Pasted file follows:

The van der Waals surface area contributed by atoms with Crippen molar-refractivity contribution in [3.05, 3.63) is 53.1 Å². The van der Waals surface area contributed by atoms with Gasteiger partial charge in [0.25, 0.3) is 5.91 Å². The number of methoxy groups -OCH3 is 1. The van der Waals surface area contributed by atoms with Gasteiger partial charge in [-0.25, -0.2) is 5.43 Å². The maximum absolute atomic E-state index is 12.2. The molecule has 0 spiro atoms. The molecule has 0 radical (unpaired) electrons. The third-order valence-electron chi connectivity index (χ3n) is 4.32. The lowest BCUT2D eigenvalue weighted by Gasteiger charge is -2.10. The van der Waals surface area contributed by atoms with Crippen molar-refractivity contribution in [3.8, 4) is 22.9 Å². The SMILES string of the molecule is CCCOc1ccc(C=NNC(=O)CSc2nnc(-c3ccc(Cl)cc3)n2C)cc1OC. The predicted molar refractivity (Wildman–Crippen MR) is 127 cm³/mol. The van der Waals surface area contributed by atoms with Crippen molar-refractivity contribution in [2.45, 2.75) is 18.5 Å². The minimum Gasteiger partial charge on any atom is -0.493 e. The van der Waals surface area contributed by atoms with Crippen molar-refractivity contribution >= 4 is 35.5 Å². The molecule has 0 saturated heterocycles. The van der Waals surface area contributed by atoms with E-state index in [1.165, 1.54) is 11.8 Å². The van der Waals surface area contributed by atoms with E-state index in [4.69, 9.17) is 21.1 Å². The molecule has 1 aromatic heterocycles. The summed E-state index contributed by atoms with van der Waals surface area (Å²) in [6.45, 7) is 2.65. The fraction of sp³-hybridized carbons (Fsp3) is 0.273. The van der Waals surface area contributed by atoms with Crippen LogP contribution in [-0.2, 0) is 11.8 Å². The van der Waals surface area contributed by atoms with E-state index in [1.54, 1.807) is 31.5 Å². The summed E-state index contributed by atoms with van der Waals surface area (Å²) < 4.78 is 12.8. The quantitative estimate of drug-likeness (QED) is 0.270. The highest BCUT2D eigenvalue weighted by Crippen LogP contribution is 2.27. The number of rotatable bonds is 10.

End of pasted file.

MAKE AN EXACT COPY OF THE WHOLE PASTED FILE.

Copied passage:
The van der Waals surface area contributed by atoms with Crippen molar-refractivity contribution in [3.05, 3.63) is 53.1 Å². The van der Waals surface area contributed by atoms with Gasteiger partial charge in [0.25, 0.3) is 5.91 Å². The number of methoxy groups -OCH3 is 1. The van der Waals surface area contributed by atoms with Gasteiger partial charge in [-0.25, -0.2) is 5.43 Å². The maximum absolute atomic E-state index is 12.2. The molecule has 0 spiro atoms. The molecule has 0 radical (unpaired) electrons. The third-order valence-electron chi connectivity index (χ3n) is 4.32. The lowest BCUT2D eigenvalue weighted by Gasteiger charge is -2.10. The van der Waals surface area contributed by atoms with Crippen molar-refractivity contribution in [3.8, 4) is 22.9 Å². The SMILES string of the molecule is CCCOc1ccc(C=NNC(=O)CSc2nnc(-c3ccc(Cl)cc3)n2C)cc1OC. The predicted molar refractivity (Wildman–Crippen MR) is 127 cm³/mol. The van der Waals surface area contributed by atoms with Crippen molar-refractivity contribution in [2.45, 2.75) is 18.5 Å². The minimum Gasteiger partial charge on any atom is -0.493 e. The van der Waals surface area contributed by atoms with Crippen molar-refractivity contribution >= 4 is 35.5 Å². The molecule has 0 saturated heterocycles. The van der Waals surface area contributed by atoms with E-state index in [1.165, 1.54) is 11.8 Å². The van der Waals surface area contributed by atoms with E-state index in [4.69, 9.17) is 21.1 Å². The molecule has 1 aromatic heterocycles. The summed E-state index contributed by atoms with van der Waals surface area (Å²) in [6.45, 7) is 2.65. The fraction of sp³-hybridized carbons (Fsp3) is 0.273. The van der Waals surface area contributed by atoms with Crippen LogP contribution in [-0.2, 0) is 11.8 Å². The van der Waals surface area contributed by atoms with E-state index in [1.54, 1.807) is 31.5 Å². The summed E-state index contributed by atoms with van der Waals surface area (Å²) < 4.78 is 12.8. The quantitative estimate of drug-likeness (QED) is 0.270. The highest BCUT2D eigenvalue weighted by Crippen LogP contribution is 2.27. The number of rotatable bonds is 10.